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What Stories Should Your Business Pitch During Coronavirus?

The coronavirus pandemic is dominating the headlines and news cycle around the world, with journalists covering the story 24/7. Every tweet, every update, every push notification – it is difficult to ignore. And with brands pulling or pausing their advertisement campaigns, it would be tone-deaf to continue pitching our clients to publications as if the world wasn’t in absolute chaos at the moment.

As marketers, it is crucial for us to adapt our messaging, and to listen and respond with empathy to those affected. So, what type of stories should your business pitch to journalists during a crisis?

Solutions For the Medical Community

Healthcare workers across the country (and the world) faced unprecedented shortages of supplies needed to safely combat the coronavirus. Thankfully, many companies stepped up to provide these much-needed supplies. Ford, General Motors, NASA, and even Fitbit have announced plans to build ventilators for COVID-19 patients, as HanesBrands produces millions of face masks and medical gowns, while breweries around the world ease the hand sanitizer shortage.

People everywhere are currently focused on staying healthy, so pitching stories that are relevant to their needs will help your brand remain top-of-mind. Some celebrities and brands, however, are capitalizing on the current pandemic as an opportunity to peddle wellness products such as “immune support” supplements or Tom Brady’s non-FDA approved vitamins, and guys, we think that’s kind of icky. If you don’t have anything to add to the conversation, just don’t.

Innovative Ideas For The Affected Communities

Unfortunately, this crisis goes beyond healthcare issues. In March, we began seeing many tech companies opening up their platforms for those affected by the pandemic, such as providing free and low-cost tools for video conferencing, file sharing, organization, and more. Many of these tools benefited workforces, such as educators, non-profit organizations, small business owners, and even researchers working on finding solutions to the virus who’ve never had to work remotely on a full-time basis and allowed them to hit the ground running. And as you can imagine, those announcements gained a lot of traction in the press.

Innovative companies and organizations that are finding creative ways to assist the challenges the community is facing are newsworthy. Does your company have an underlying story? What contributions is your company making during this crisis to benefit the community and others? Ensure that your company’s announcement is relevant to the news cycle and pitch accordingly. Do not link your company or product to the pandemic as an attempt to get a headline because that will lead to negative publicity.

Feel-Good Stories

Between the constant barrage of coronavirus news alerts, updating us on cases, closures, and general uncertainties, positive news is now more important than ever as a way to cope with stress. Last month, Al Jazeera reported on the surge of people seeking good news, mentioning that site specializing in upbeat news saw a surge in recent weeks, and Google searches for “good news” jumped fivefold since the beginning of the year. In fact, even good guy/America’s sweetheart actor John Krasinski joined in on the efforts by creating a weekly YouTube show, “Some Good News,” focusing on uplifting stories. In eight weeks, his channel amassed over 2.4 million subscribers, with the episode featuring the cast of “The Office” coming in at 11 million views.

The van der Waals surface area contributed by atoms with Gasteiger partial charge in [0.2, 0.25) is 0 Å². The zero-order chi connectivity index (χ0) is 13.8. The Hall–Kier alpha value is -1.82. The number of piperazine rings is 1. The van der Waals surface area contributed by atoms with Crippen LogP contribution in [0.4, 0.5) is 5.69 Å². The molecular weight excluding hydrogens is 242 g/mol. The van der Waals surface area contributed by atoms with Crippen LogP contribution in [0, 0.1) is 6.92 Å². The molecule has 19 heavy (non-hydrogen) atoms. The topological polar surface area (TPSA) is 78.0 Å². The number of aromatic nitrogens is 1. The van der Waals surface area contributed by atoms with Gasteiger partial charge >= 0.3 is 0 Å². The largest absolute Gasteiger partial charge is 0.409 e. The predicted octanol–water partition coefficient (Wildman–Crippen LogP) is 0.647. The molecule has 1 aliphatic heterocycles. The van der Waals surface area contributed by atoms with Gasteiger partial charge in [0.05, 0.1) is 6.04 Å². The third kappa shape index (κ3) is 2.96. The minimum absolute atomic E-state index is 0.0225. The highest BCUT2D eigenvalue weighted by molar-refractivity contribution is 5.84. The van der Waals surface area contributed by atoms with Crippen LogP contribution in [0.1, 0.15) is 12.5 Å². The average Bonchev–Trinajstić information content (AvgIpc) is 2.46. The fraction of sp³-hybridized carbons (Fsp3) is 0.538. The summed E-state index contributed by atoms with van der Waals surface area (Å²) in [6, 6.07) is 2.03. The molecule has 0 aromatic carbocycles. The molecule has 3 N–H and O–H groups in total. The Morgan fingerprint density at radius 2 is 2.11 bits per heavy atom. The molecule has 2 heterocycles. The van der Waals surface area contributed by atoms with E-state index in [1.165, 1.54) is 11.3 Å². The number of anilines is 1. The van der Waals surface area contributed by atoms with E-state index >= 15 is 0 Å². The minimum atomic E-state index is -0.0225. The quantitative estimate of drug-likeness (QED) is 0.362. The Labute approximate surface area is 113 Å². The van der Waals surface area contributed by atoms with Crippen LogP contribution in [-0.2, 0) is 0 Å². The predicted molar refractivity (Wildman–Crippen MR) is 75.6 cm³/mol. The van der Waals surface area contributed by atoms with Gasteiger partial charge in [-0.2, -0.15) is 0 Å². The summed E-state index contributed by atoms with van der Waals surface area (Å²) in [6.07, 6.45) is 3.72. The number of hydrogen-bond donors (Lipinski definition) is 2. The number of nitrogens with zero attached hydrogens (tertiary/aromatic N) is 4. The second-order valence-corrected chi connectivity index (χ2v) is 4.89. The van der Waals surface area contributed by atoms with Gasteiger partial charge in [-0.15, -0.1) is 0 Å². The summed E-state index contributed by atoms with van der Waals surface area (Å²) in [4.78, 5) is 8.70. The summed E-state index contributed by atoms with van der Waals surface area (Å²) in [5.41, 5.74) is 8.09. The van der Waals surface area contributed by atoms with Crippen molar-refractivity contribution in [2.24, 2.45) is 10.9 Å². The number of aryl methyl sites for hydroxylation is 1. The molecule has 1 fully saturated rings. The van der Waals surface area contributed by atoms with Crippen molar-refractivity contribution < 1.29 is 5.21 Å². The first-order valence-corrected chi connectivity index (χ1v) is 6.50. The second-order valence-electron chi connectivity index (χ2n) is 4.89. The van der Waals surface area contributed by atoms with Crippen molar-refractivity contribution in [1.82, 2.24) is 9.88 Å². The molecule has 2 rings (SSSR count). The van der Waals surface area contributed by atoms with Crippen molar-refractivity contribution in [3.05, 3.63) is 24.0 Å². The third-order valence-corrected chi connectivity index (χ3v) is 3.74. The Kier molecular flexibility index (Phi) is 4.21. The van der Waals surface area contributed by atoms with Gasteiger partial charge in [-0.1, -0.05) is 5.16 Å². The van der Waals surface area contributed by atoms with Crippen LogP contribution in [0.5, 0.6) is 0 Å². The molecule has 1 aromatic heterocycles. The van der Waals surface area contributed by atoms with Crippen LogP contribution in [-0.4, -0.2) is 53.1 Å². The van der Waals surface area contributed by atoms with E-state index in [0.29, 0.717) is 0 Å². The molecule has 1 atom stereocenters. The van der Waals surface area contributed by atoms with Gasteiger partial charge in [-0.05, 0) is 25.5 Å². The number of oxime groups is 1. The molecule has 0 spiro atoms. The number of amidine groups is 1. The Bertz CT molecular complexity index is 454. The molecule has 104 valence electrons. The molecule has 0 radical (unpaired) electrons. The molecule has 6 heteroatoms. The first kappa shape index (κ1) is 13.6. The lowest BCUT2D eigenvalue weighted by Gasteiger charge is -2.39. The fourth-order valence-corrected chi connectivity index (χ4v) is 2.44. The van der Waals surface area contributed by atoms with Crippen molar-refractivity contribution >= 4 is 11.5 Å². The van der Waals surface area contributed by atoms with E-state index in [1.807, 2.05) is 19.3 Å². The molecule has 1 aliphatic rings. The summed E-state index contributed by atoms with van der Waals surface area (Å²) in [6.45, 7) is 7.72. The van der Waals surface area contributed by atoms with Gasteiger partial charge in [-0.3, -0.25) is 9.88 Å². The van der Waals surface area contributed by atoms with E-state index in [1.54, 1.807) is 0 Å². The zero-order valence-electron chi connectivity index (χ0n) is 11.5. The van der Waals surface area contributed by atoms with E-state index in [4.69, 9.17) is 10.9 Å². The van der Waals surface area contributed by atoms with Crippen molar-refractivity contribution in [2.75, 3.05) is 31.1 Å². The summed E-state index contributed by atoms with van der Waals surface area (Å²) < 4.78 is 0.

It might not seem like it, but journalists are looking for feel-good stories to break up the doom-and-gloom coverage. Are you looking to highlight a volunteer who went above and beyond? The American Cancer Society, for example, recently landed a lighthearted story on a volunteer who prepared luminary bags for a virtual event, despite Lake Buena Vista’s Relay For Life being canceled. Across the country, volunteers with Produce Good, a San Diego-based non-profit, are saving thousands of pounds of produce from going to waste. Coverage like these examples helps restore people’s faith in humanity.

Cause marketing has surged during the past few weeks, and even we’ve seen the cast of “Parks & Recreation” reunite for a new episode which raised $2.8 million for coronavirus relief, as well as the cast of “Community” come together for a table read to raise funds – and yes, even the elusive Donald Glover made an appearance. In times of uncertainty, it is heartwarming to see brands and organizations come together to make a difference.

Ready, Set, Pitch!

Before you begin outreach, it is important to understand that as newsrooms continue to shrink, journalists are spread thin over different beats, covering more news stories than ever before. All of a sudden, every journalist has become a coronavirus reporter, as the pandemic has affected every aspect of life and business. When you reach out to your newsroom contact, have grace with them. Acknowledge how overworked they are, understand that they might not get back to you in a timely manner, and share a short but informative pitch with them. Whenever possible, share all necessary assets with them, such as images, videos, quotes, and research, to make their job as easy as possible.

As the coverage surrounding the coronavirus continues to evolve, this is now the time to position your brand or organization as an asset with unique stories and perspectives. Pitching during the coronavirus doesn’t need to stop, but it does need to adapt to the circumstances.